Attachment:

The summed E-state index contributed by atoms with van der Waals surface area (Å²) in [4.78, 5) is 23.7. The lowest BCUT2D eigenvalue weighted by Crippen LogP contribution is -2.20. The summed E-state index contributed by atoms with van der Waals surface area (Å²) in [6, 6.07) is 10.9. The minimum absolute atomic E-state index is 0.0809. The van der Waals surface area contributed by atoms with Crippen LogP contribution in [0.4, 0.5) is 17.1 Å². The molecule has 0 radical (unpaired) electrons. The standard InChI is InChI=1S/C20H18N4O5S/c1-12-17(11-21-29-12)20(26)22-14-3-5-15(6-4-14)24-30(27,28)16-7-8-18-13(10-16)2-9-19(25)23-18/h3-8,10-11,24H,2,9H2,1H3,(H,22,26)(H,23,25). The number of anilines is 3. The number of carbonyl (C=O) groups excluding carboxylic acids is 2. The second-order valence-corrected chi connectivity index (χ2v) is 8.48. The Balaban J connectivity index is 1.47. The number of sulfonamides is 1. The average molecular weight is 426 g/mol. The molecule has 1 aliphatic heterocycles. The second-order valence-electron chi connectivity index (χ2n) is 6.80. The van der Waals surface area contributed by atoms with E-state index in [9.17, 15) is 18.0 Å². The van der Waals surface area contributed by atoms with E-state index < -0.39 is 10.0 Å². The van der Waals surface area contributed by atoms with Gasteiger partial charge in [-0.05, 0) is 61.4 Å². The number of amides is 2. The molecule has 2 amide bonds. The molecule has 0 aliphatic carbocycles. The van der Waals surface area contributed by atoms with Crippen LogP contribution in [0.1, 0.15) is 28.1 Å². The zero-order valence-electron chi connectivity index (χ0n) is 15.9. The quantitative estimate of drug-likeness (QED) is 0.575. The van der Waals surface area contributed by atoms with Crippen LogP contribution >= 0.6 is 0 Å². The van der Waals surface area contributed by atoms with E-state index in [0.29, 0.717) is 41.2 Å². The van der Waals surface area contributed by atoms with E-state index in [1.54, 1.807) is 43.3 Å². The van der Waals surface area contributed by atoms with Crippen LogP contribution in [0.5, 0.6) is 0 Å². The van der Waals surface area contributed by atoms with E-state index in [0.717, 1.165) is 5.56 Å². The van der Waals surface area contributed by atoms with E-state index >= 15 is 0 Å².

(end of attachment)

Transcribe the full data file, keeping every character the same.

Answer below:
The summed E-state index contributed by atoms with van der Waals surface area (Å²) in [4.78, 5) is 23.7. The lowest BCUT2D eigenvalue weighted by Crippen LogP contribution is -2.20. The summed E-state index contributed by atoms with van der Waals surface area (Å²) in [6, 6.07) is 10.9. The minimum absolute atomic E-state index is 0.0809. The van der Waals surface area contributed by atoms with Crippen LogP contribution in [0.4, 0.5) is 17.1 Å². The molecule has 0 radical (unpaired) electrons. The standard InChI is InChI=1S/C20H18N4O5S/c1-12-17(11-21-29-12)20(26)22-14-3-5-15(6-4-14)24-30(27,28)16-7-8-18-13(10-16)2-9-19(25)23-18/h3-8,10-11,24H,2,9H2,1H3,(H,22,26)(H,23,25). The number of anilines is 3. The number of carbonyl (C=O) groups excluding carboxylic acids is 2. The second-order valence-corrected chi connectivity index (χ2v) is 8.48. The Balaban J connectivity index is 1.47. The number of sulfonamides is 1. The average molecular weight is 426 g/mol. The molecule has 1 aliphatic heterocycles. The second-order valence-electron chi connectivity index (χ2n) is 6.80. The van der Waals surface area contributed by atoms with E-state index in [9.17, 15) is 18.0 Å². The van der Waals surface area contributed by atoms with E-state index < -0.39 is 10.0 Å². The van der Waals surface area contributed by atoms with Gasteiger partial charge in [-0.05, 0) is 61.4 Å². The number of amides is 2. The molecule has 2 amide bonds. The molecule has 0 aliphatic carbocycles. The van der Waals surface area contributed by atoms with Crippen LogP contribution in [0.1, 0.15) is 28.1 Å². The zero-order valence-electron chi connectivity index (χ0n) is 15.9. The quantitative estimate of drug-likeness (QED) is 0.575. The van der Waals surface area contributed by atoms with Crippen LogP contribution >= 0.6 is 0 Å². The van der Waals surface area contributed by atoms with E-state index in [0.29, 0.717) is 41.2 Å². The van der Waals surface area contributed by atoms with E-state index in [1.54, 1.807) is 43.3 Å². The van der Waals surface area contributed by atoms with Crippen LogP contribution in [0.5, 0.6) is 0 Å². The van der Waals surface area contributed by atoms with E-state index in [0.717, 1.165) is 5.56 Å². The van der Waals surface area contributed by atoms with E-state index >= 15 is 0 Å².